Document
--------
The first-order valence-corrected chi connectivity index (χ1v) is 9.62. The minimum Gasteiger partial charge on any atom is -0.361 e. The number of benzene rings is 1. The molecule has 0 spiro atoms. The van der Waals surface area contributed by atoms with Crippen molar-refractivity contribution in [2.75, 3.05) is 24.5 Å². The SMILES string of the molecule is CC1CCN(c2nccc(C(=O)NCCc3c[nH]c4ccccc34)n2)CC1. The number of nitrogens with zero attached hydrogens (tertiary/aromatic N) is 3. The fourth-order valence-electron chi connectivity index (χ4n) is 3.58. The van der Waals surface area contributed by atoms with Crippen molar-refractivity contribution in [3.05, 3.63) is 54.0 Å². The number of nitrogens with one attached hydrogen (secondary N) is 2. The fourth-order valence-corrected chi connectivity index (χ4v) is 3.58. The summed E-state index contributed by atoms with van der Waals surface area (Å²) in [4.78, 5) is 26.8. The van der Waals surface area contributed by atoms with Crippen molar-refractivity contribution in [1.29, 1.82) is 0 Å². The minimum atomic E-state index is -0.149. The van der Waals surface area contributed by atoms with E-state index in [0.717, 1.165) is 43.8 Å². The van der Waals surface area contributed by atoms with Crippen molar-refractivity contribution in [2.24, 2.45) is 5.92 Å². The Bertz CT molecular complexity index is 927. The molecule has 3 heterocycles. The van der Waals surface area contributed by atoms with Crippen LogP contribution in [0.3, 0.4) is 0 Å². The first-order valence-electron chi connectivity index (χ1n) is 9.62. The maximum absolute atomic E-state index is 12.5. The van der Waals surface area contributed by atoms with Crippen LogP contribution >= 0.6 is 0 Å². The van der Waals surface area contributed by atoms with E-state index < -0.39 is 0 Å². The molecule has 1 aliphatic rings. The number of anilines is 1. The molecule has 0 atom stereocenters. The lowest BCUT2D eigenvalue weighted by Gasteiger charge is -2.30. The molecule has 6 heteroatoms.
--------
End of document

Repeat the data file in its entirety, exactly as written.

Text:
The first-order valence-corrected chi connectivity index (χ1v) is 9.62. The minimum Gasteiger partial charge on any atom is -0.361 e. The number of benzene rings is 1. The molecule has 0 spiro atoms. The van der Waals surface area contributed by atoms with Crippen molar-refractivity contribution in [2.75, 3.05) is 24.5 Å². The SMILES string of the molecule is CC1CCN(c2nccc(C(=O)NCCc3c[nH]c4ccccc34)n2)CC1. The number of nitrogens with zero attached hydrogens (tertiary/aromatic N) is 3. The fourth-order valence-electron chi connectivity index (χ4n) is 3.58. The van der Waals surface area contributed by atoms with Crippen molar-refractivity contribution in [3.05, 3.63) is 54.0 Å². The number of nitrogens with one attached hydrogen (secondary N) is 2. The fourth-order valence-corrected chi connectivity index (χ4v) is 3.58. The summed E-state index contributed by atoms with van der Waals surface area (Å²) in [4.78, 5) is 26.8. The van der Waals surface area contributed by atoms with Crippen molar-refractivity contribution in [1.29, 1.82) is 0 Å². The minimum atomic E-state index is -0.149. The van der Waals surface area contributed by atoms with E-state index in [0.717, 1.165) is 43.8 Å². The van der Waals surface area contributed by atoms with Crippen molar-refractivity contribution in [2.24, 2.45) is 5.92 Å². The Bertz CT molecular complexity index is 927. The molecule has 3 heterocycles. The van der Waals surface area contributed by atoms with Crippen LogP contribution in [0.3, 0.4) is 0 Å². The first-order valence-electron chi connectivity index (χ1n) is 9.62. The maximum absolute atomic E-state index is 12.5. The van der Waals surface area contributed by atoms with Crippen LogP contribution >= 0.6 is 0 Å². The van der Waals surface area contributed by atoms with E-state index < -0.39 is 0 Å². The molecule has 1 aliphatic rings. The number of anilines is 1. The molecule has 0 atom stereocenters. The lowest BCUT2D eigenvalue weighted by Gasteiger charge is -2.30. The molecule has 6 heteroatoms.